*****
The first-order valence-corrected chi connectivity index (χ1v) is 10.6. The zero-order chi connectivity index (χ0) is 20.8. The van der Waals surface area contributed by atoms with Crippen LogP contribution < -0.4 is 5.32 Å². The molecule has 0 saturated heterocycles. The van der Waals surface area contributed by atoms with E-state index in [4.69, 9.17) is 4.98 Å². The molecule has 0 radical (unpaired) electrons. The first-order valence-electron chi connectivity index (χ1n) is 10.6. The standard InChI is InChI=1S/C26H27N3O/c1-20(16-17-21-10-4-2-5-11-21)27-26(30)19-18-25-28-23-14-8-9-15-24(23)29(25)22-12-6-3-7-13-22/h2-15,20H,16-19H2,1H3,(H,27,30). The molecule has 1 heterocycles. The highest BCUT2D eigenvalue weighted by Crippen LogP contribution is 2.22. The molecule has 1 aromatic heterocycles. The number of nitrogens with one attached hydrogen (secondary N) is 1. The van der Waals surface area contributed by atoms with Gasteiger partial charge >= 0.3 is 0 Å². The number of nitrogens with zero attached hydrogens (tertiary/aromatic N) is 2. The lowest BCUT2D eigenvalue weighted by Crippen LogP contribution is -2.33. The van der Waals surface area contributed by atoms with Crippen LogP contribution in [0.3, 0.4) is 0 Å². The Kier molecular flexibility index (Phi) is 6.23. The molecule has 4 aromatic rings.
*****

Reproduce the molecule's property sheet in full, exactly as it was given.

The first-order valence-corrected chi connectivity index (χ1v) is 10.6. The zero-order chi connectivity index (χ0) is 20.8. The van der Waals surface area contributed by atoms with Crippen LogP contribution < -0.4 is 5.32 Å². The molecule has 0 saturated heterocycles. The van der Waals surface area contributed by atoms with E-state index in [4.69, 9.17) is 4.98 Å². The molecule has 0 radical (unpaired) electrons. The first-order valence-electron chi connectivity index (χ1n) is 10.6. The standard InChI is InChI=1S/C26H27N3O/c1-20(16-17-21-10-4-2-5-11-21)27-26(30)19-18-25-28-23-14-8-9-15-24(23)29(25)22-12-6-3-7-13-22/h2-15,20H,16-19H2,1H3,(H,27,30). The molecule has 1 heterocycles. The highest BCUT2D eigenvalue weighted by Crippen LogP contribution is 2.22. The molecule has 1 aromatic heterocycles. The number of nitrogens with one attached hydrogen (secondary N) is 1. The van der Waals surface area contributed by atoms with Gasteiger partial charge >= 0.3 is 0 Å². The number of nitrogens with zero attached hydrogens (tertiary/aromatic N) is 2. The lowest BCUT2D eigenvalue weighted by Crippen LogP contribution is -2.33. The van der Waals surface area contributed by atoms with Crippen LogP contribution in [0.3, 0.4) is 0 Å². The Kier molecular flexibility index (Phi) is 6.23. The molecule has 4 aromatic rings.